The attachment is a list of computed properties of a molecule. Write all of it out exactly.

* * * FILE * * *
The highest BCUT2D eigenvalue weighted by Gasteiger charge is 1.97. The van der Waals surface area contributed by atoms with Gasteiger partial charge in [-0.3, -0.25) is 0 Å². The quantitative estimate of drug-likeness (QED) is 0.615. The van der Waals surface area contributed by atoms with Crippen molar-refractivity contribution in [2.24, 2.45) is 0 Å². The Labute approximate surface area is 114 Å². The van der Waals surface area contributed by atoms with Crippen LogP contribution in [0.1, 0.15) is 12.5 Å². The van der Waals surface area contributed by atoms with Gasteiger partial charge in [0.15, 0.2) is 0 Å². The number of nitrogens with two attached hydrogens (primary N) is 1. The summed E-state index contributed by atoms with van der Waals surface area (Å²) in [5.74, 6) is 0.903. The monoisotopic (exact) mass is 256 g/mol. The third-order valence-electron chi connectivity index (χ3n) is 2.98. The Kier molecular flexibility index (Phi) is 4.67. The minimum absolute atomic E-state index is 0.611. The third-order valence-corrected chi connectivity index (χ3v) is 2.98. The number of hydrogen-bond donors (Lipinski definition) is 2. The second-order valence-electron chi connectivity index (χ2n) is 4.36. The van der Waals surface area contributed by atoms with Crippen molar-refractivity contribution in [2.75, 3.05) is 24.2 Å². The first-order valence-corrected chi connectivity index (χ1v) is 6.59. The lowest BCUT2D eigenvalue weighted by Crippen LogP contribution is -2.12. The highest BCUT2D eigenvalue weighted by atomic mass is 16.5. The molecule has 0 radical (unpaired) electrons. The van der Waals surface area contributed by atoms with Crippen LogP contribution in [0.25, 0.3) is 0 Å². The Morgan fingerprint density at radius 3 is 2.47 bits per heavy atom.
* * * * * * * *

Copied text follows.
The highest BCUT2D eigenvalue weighted by Gasteiger charge is 1.97. The van der Waals surface area contributed by atoms with Gasteiger partial charge in [-0.3, -0.25) is 0 Å². The quantitative estimate of drug-likeness (QED) is 0.615. The van der Waals surface area contributed by atoms with Crippen molar-refractivity contribution in [2.24, 2.45) is 0 Å². The Labute approximate surface area is 114 Å². The van der Waals surface area contributed by atoms with Crippen LogP contribution in [0.1, 0.15) is 12.5 Å². The van der Waals surface area contributed by atoms with Gasteiger partial charge in [0.15, 0.2) is 0 Å². The number of nitrogens with two attached hydrogens (primary N) is 1. The summed E-state index contributed by atoms with van der Waals surface area (Å²) in [5.74, 6) is 0.903. The monoisotopic (exact) mass is 256 g/mol. The third-order valence-electron chi connectivity index (χ3n) is 2.98. The Kier molecular flexibility index (Phi) is 4.67. The minimum absolute atomic E-state index is 0.611. The third-order valence-corrected chi connectivity index (χ3v) is 2.98. The number of hydrogen-bond donors (Lipinski definition) is 2. The second-order valence-electron chi connectivity index (χ2n) is 4.36. The van der Waals surface area contributed by atoms with Crippen molar-refractivity contribution in [2.75, 3.05) is 24.2 Å². The first-order valence-corrected chi connectivity index (χ1v) is 6.59. The lowest BCUT2D eigenvalue weighted by Crippen LogP contribution is -2.12. The highest BCUT2D eigenvalue weighted by atomic mass is 16.5. The molecule has 0 radical (unpaired) electrons. The van der Waals surface area contributed by atoms with Crippen LogP contribution in [0.25, 0.3) is 0 Å². The Morgan fingerprint density at radius 3 is 2.47 bits per heavy atom.